The Tseltalero Dress: A Story About Resistance, Creation and Sharing
A text by María Naidich
“Look sister, all things have a heart, all things live even if you can’t tell. Look at this stone that works as a bench for us. It too has a heart. Your eyes can’t tell, you can’t hear it either, you don’t know it either because you don’t see how it lives, how it moves. You don’t know how it lives. I mean, you don’t see it or feel it. But it does live. It does move, even if very, very slowly. It has a heart. Believe me.”1
This Booklook issue shares a text by artist and researcher María Naidich about the Tseltalero dress, a garment created and worn by women from both Tseltal and Tojolabal communities in the Lacandon jungle, in southeastern Mexico. The Tseltalero dress represents an expression of women’s resistance to centuries of control over their clothing since the colonial times. It is a garment that is produced collectively and strengthens relationships between women, allowing them to organize and function autonomously. María’s research on this dress is developed in conversation with the Tojolabal community of San Gregorio la Esperanza. It explores the complex value of this dress within the Tojolabal and Tseltal worldview, sharing some ideas about beauty, garments and the body from a non-Eurocentric perspective.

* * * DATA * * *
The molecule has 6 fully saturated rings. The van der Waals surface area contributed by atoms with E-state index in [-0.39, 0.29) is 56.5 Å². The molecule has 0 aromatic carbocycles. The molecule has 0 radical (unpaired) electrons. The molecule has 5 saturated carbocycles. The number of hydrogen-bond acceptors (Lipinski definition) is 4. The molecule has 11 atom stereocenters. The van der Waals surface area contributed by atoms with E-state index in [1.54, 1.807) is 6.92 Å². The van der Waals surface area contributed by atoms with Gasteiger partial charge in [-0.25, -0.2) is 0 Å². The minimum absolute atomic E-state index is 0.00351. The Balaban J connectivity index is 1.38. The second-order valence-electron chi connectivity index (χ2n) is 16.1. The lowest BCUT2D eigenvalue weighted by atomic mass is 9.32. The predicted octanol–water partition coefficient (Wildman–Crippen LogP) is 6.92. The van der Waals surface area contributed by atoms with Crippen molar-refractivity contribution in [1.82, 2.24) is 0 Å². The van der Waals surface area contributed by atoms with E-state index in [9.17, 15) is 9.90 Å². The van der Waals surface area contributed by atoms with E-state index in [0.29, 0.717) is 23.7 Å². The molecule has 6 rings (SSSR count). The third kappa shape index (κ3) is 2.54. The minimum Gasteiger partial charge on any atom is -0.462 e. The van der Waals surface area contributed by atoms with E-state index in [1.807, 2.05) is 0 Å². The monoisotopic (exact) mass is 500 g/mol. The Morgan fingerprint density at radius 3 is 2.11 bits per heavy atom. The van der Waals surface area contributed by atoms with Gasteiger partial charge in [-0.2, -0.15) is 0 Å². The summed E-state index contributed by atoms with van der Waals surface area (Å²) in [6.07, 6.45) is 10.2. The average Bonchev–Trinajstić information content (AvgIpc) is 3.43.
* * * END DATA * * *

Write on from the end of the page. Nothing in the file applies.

The text of this issue is accompanied with several voice recordings from Mari Flor Aguilar, Juana Mariola Hernández & Jose Mario Aguilar from San Gregorio la Esperanza, as well as a writers note from María Naidich and editors note from Valentina Sarmiento. You can listen to these recordings via the following link.
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1 Lenkersdorf, Carlos. Los hombres verdaderos, voces y testimonios tojolabales. México: Siglo XXI editores, 2017.